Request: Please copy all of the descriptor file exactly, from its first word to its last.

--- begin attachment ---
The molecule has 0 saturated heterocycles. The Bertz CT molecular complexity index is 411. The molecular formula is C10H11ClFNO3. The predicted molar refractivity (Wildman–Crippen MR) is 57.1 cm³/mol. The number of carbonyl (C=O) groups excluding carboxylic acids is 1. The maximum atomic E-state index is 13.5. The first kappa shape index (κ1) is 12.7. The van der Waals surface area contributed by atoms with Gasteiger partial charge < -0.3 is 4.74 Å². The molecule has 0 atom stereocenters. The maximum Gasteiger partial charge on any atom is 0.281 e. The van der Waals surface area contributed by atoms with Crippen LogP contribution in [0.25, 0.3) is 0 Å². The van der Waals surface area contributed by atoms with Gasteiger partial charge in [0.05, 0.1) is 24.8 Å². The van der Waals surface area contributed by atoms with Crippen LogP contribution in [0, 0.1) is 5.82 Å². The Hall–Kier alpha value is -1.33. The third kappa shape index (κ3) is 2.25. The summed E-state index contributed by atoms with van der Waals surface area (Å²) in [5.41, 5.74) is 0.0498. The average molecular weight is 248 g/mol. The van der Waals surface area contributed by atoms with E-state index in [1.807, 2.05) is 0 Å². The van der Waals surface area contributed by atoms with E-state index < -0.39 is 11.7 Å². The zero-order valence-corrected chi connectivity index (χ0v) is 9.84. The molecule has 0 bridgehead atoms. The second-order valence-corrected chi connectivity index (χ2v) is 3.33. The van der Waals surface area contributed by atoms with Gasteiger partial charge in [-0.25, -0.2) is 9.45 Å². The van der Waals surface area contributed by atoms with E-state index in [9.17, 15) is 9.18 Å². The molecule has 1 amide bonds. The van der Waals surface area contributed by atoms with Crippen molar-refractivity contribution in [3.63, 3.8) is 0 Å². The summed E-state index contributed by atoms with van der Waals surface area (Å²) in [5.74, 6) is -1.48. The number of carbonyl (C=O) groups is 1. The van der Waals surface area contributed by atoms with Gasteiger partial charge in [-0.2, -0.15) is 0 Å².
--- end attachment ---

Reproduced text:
The molecule has 0 saturated heterocycles. The Bertz CT molecular complexity index is 411. The molecular formula is C10H11ClFNO3. The predicted molar refractivity (Wildman–Crippen MR) is 57.1 cm³/mol. The number of carbonyl (C=O) groups excluding carboxylic acids is 1. The maximum atomic E-state index is 13.5. The first kappa shape index (κ1) is 12.7. The van der Waals surface area contributed by atoms with Gasteiger partial charge < -0.3 is 4.74 Å². The molecule has 0 atom stereocenters. The maximum Gasteiger partial charge on any atom is 0.281 e. The van der Waals surface area contributed by atoms with Crippen LogP contribution in [0.25, 0.3) is 0 Å². The van der Waals surface area contributed by atoms with Gasteiger partial charge in [0.05, 0.1) is 24.8 Å². The van der Waals surface area contributed by atoms with Crippen LogP contribution in [0, 0.1) is 5.82 Å². The Hall–Kier alpha value is -1.33. The third kappa shape index (κ3) is 2.25. The summed E-state index contributed by atoms with van der Waals surface area (Å²) in [5.41, 5.74) is 0.0498. The average molecular weight is 248 g/mol. The van der Waals surface area contributed by atoms with E-state index in [1.807, 2.05) is 0 Å². The van der Waals surface area contributed by atoms with E-state index < -0.39 is 11.7 Å². The zero-order valence-corrected chi connectivity index (χ0v) is 9.84. The molecule has 0 bridgehead atoms. The second-order valence-corrected chi connectivity index (χ2v) is 3.33. The van der Waals surface area contributed by atoms with Gasteiger partial charge in [-0.25, -0.2) is 9.45 Å². The van der Waals surface area contributed by atoms with E-state index in [9.17, 15) is 9.18 Å². The molecule has 1 amide bonds. The van der Waals surface area contributed by atoms with Crippen molar-refractivity contribution in [3.63, 3.8) is 0 Å². The summed E-state index contributed by atoms with van der Waals surface area (Å²) in [5.74, 6) is -1.48. The number of carbonyl (C=O) groups is 1. The van der Waals surface area contributed by atoms with Gasteiger partial charge in [-0.2, -0.15) is 0 Å².